Mysterious signals that are repeated from a distant galaxy keep astronomers baffled – Teach Me About Science

In 2007 a fast radio burst (FRB) was observed by astronomers for the first time. The source of these phenomena is a mystery since they mostly occur and never repeat themselves. Now a second signal of this type, but repetitive, has been discovered, which offers the possibility of studying them, although it raises new questions.

An international team of astronomers has found the second example of a highly active and repetitive fast radio burst (FRB) with a weaker but persistent compact source of radio emission between the bursts, they report in a press release. The discovery raises new questions about the nature of these mysterious objects and also about their usefulness as tools to study the nature of intergalactic space.

The new source named FRB 20190520B was found by the Five Hundred Meter Aperture Spherical Radio Telescope (FAST) in China in May 2019. Scientists became aware of the data in November 2019 and since then the task has been to track where it comes from and What could it be.

Artist’s concept of a neutron star with an ultrastrong magnetic field, called a magnetar, that emits radio waves (red). (Credit: Bill Saxton, NRAO/AUI/NSF).

Using the National Science Foundation’s Karl G. Jansky Very Large Array (VLA) and other telescopes to study the object, scientists managed in 2020 to trace the source to a distant galaxy nearly 3 billion light-years from Earth. The VLA studies also revealed that the object constantly emits weaker radio waves between bursts.

FRBs are extremely energetic and as their name says “rapid burst radius”, they only last for milliseconds. They are not common, and most of them come from other galaxies. We usually only detect them once and they never happen again, making it almost impossible to trace them and explain their origin.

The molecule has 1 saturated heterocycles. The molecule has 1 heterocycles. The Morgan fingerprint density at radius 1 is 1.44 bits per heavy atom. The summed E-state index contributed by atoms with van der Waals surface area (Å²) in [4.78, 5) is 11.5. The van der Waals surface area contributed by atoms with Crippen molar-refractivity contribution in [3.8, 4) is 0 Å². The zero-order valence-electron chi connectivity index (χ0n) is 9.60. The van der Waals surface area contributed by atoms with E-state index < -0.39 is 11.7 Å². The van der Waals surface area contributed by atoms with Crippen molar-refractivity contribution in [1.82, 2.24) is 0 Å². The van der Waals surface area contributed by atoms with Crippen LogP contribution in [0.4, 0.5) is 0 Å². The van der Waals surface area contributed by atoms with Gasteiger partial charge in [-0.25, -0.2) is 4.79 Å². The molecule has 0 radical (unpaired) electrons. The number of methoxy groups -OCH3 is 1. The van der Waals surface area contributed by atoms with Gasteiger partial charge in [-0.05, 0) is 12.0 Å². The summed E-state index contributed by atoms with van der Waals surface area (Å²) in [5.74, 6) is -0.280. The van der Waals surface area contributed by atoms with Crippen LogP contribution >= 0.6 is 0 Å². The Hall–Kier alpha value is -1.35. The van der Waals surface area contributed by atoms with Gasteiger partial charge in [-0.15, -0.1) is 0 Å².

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According to the researchers, the recent radio burst appears to come from a compact persistent radio source, the nature of which is unknown. Something familiar was discovered in 2012, a famous fast-repeating radio burst called FRB 121102. Are repeaters different from non-repeaters? The differences between these open up the possibility that they are actually from different sources.

“These features make this very much like the first FRB whose position was determined – also by the VLA – back in 2016,” Caltech’s Casey Law said in a statement. That development was a breakthrough, providing the first information about an FRB’s environment and distance. However, its combination of repeated bursts and persistent radio emission between bursts, coming from a compact region, set the 2016 object, called FRB 121102, apart from all other known FRBs, until now.

What is its possible origin? The main candidates for FRB sources are superdense neutron stars left over after a massive star explodes as a supernova, or neutron stars with ultrastrong magnetic fields, called magnetars.

“The field of FRBs is moving very fast right now, with new discoveries appearing every month. However, big questions remain, and this object is giving us challenging clues about those questions,” said Sarah Burke-Spolaor of West Virginia University (WVU).

The findings appear in Nature.

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